Tucked away in the 5,000-page coronavirus stimulus bill signed into law last month is a new small-claims court for copyright infringement claims.
This court will be useful for businesses having claims that aren’t worth the expense of federal court litigation.
The primary users probably will be photographers, architects, YouTube content creators, social media entrepreneurs and other people who own and publish text, photos or graphics online, such as website designers and owners.
Before explaining the benefits of the new court, let’s review some copyright basics.
A copyright protects a creative work, such as a photograph, article, drawing or fanciful part of a computer program.
The author of the expressive work owns the copyright unless it assigns ownership to someone else. Employers usually own the copyrights to what their employees produce.
Copyright infringement occurs when someone makes a copy of a work without permission from the owner unless the copying qualifies as fair use, such as some uses for education or criticism.
The new small-claims court will be handled administratively within the federal Copyright Office. The court should open for business by the end of this year. It can handle cases with damages claims up to $30,000.
It should be much cheaper and quicker than copyright infringement litigation in federal court.
In the new court, you can litigate cases remotely. In theory, you can litigate cases without an attorney although, practically speaking, that probably won’t work.
The downside to this court is a defendant can opt out of participation. That would force the plaintiff either to file the case in federal court or to let the matter go.
Congress had to allow opting out because litigants have a constitutional right to a jury trial, which won’t be available in this new court. Perhaps defendants will rarely opt out for fear of being sued in more expensive federal court, where there is no ceiling on a damages claim.
The new court provides two intriguing benefits for infringement plaintiffs not available in federal court.
The first concerns copyright registration. You must register your copyright with the federal Copyright Office to sue for infringement of it.
You don’t have to finish registering your copyright before you can file suit in the small-claims court. That’s different from federal court, where you can’t sue until you complete copyright registration.
Second, sometimes you could recover more in damages in small-claims court than federal court.
In copyright infringement cases, as an alternative to proving your damages, a winning plaintiff can receive what are called “statutory damages.” These can be up to $30,000 per work infringed, or up to $150,000 per work in the case of willful infringement.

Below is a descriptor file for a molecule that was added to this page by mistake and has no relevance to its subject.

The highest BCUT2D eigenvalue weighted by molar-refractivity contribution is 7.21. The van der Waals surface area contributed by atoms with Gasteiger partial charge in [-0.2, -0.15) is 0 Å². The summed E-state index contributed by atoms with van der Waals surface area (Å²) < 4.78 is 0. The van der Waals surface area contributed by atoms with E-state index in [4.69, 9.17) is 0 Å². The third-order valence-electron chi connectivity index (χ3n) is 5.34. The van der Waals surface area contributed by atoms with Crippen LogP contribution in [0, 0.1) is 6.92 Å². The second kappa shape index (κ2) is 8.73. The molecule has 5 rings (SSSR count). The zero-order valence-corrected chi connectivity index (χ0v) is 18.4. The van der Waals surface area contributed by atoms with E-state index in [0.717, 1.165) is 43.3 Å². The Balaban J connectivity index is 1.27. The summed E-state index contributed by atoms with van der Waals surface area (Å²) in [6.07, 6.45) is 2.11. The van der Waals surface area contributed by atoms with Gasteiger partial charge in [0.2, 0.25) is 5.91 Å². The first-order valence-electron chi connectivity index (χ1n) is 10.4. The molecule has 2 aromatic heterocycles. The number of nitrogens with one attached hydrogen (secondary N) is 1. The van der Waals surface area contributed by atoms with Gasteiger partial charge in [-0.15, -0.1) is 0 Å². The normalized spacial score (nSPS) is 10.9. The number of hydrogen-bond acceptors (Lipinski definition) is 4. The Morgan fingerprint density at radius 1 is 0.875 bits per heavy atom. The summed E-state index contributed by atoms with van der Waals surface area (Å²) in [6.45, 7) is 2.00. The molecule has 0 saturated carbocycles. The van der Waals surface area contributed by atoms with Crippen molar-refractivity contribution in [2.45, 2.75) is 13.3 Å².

In federal court, you may recover statutory damages only if you registered your copyright either before the infringement began or within three months after you publish your work.
Unfortunately, most content owners fail to register their copyrights early enough to qualify for statutory damages.
In the new small-claims court, a copyright owner can recover up to $7,500 in statutory damages per work infringed even if the owner failed to register its copyright early enough to get statutory damages in federal court.
There’s still an advantage to registering proactively. If you register early enough, in the new small-claims court you would be eligible for up to $15,000 in statutory damages per work infringed.
If you are a content creator or owner, what should you do about this?
First, register your copyright as soon as you publish. The process is quick and inexpensive compared to other legal services. Do this so you will have the hammer of full statutory damages available if you must confront an infringer.
Make certain you own the copyrights to your works. If an independent contractor, such as an ad agency, created the material for you, generally you don’t own the copyright unless you get a written ownership assignment from the creator.
Finally, use the new small-claims court when it comes online.
Your first time through the process might be more expensive than you’d like in terms of attorney’s fees. Yet, if you expect to make claims occasionally, you can piggyback off what you created in your first trip to the small-claims court to make subsequent trips cheaper.
John B. Farmer is a lawyer with Leading-Edge Law Group PLC, which specializes in intellectual property law. He can be reached at www.leadingedgelaw.com.